Australian Mass attendance dropped during pandemic restrictions, but young adults show up

shutterstock 1037552143 City skyline in Sydney, Australia. | Irina Sokolovskaya/Shutterstock

A new report by the Catholic Church in Australia shows a drop in Mass attendance in 2021, a year heavily affected by pandemic restrictions. However, the report also highlights an unexpected increase in young adult participation, despite an overall decline by 33% from 2016 to 2021.

Australia’s National Centre for Pastoral Research (NCPR) conducted the 2021 National Count of Attendance, revealing that an average of 417,300 people attended Mass each weekend, down from 623,300 in 2016. 

In 2021, the average number of Catholics at Mass represented just 8.2% of the Catholic population in Australia amid varying COVID-19 restrictions across states.

The report’s authors note that “many parishes are experiencing a new normal due to the irreversible consequences of the global pandemic.”

Rising Mass attendance among youth

Despite the downturn in attendance, the report noted a significant rise in numbers among young adults aged 18–29. This cohort, which had been declining between 2006 and 2016, showed a numerical increase of 4,000 churchgoers between 2016 and 2021, the Catholic Leader noted. 

“The report states that the proportion of attenders aged 18–29 increased from 6.7% in 2016 to 11.8% in 2021,” reflecting a potential shift in engagement among younger Catholics.

“This increase in young adult participation is encouraging and suggests a renewed interest in religious practices among younger generations.”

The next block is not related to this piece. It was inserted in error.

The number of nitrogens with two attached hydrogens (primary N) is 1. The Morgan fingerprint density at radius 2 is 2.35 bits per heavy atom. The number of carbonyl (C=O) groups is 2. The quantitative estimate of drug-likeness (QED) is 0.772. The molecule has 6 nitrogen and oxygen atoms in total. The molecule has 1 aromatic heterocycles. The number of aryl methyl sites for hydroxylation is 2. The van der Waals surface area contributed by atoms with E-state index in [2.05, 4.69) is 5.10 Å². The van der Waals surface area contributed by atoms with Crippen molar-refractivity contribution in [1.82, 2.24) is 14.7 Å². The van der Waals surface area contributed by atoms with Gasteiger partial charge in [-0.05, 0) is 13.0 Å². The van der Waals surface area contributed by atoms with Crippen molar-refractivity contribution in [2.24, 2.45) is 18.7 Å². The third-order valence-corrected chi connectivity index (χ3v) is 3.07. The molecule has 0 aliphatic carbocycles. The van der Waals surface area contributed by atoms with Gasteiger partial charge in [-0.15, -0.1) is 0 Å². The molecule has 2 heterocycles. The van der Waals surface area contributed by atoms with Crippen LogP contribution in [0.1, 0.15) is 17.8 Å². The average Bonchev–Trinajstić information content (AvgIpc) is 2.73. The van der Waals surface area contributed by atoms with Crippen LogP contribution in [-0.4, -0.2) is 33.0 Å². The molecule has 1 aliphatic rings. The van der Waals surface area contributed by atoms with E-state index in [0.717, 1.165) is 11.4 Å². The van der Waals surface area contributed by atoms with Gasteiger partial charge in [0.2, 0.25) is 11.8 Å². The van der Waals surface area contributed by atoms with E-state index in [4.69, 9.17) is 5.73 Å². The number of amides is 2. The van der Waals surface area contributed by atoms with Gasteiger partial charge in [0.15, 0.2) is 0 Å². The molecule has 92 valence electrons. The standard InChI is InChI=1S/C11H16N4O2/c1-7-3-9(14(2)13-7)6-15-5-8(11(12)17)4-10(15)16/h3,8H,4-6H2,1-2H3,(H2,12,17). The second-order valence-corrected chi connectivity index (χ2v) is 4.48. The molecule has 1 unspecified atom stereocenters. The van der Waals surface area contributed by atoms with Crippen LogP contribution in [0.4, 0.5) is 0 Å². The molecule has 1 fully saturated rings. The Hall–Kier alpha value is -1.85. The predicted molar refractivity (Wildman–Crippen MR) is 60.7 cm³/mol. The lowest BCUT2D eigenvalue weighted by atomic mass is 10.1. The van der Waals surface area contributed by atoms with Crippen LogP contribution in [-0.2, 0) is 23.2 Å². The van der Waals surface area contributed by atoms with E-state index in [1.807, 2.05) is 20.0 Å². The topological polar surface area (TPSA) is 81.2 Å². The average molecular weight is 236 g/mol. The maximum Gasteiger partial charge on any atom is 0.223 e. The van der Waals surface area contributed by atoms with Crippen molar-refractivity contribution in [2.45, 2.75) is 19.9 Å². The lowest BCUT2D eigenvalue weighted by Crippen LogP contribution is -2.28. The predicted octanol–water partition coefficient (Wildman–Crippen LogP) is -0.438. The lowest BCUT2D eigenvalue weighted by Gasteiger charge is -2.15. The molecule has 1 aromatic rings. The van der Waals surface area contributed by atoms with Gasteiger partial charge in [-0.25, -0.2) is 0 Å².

The demographic breakdown also showed that women made up 56% of Mass attendees in 2021, down slightly from 62% in 2016. Older age groups continued to have a strong presence, with those aged 70 and above accounting for just over a quarter of the attendees.

Regional differences were notable, with the Archdiocese of Sydney and the Diocese of Darwin recording the highest attendance rates at 10.4%, while the Diocese of Maitland-Newcastle — just 100 miles to the west of Sydney — had the lowest at 3.7%.

Migrant communities significantly impacted these figures. For instance, the Syro-Malabar Eparchy saw a 90% increase in attendance, indicative of the vibrant and growing immigrant Catholic population in Australia.

“The strong representation of Catholics from non-English-speaking countries has helped stem the overall decline in attendance,” the report highlights.

Australia’s Catholic population, according to the 2021 census, stood at approximately 5.1 million, making up 20% of the total population. 

The Australian report also examined the role of online and broadcast Masses during the pandemic. More than 30,100 households watched the “Mass for You at Home” program on a typical weekend in May 2021. 

Researchers are now hoping to account in future studies for factors outside of a pandemic: “Changes in the demographics of the Catholic population, the presence or absence of immigrants, the attendance patterns of different age groups ... and other issues affecting the overall Catholic population in Australia also play a role.” 

During World Youth Day 2000, Pope Benedict XVI called on Catholics in the great “southern land of the Holy Spirit” to witness the faith: “Our hearts and minds are yearning for a vision of life where love endures, where gifts are shared, where unity is built, where freedom finds meaning in truth, and where identity is found in respectful communion,” the pope said. 

“This is the work of the Holy Spirit! This is the hope held out by the Gospel of Jesus Christ. It is to bear witness to this reality that you were created anew at baptism and strengthened through the gifts of the Spirit at confirmation. Let this be the message that you bring from Sydney to the world!”

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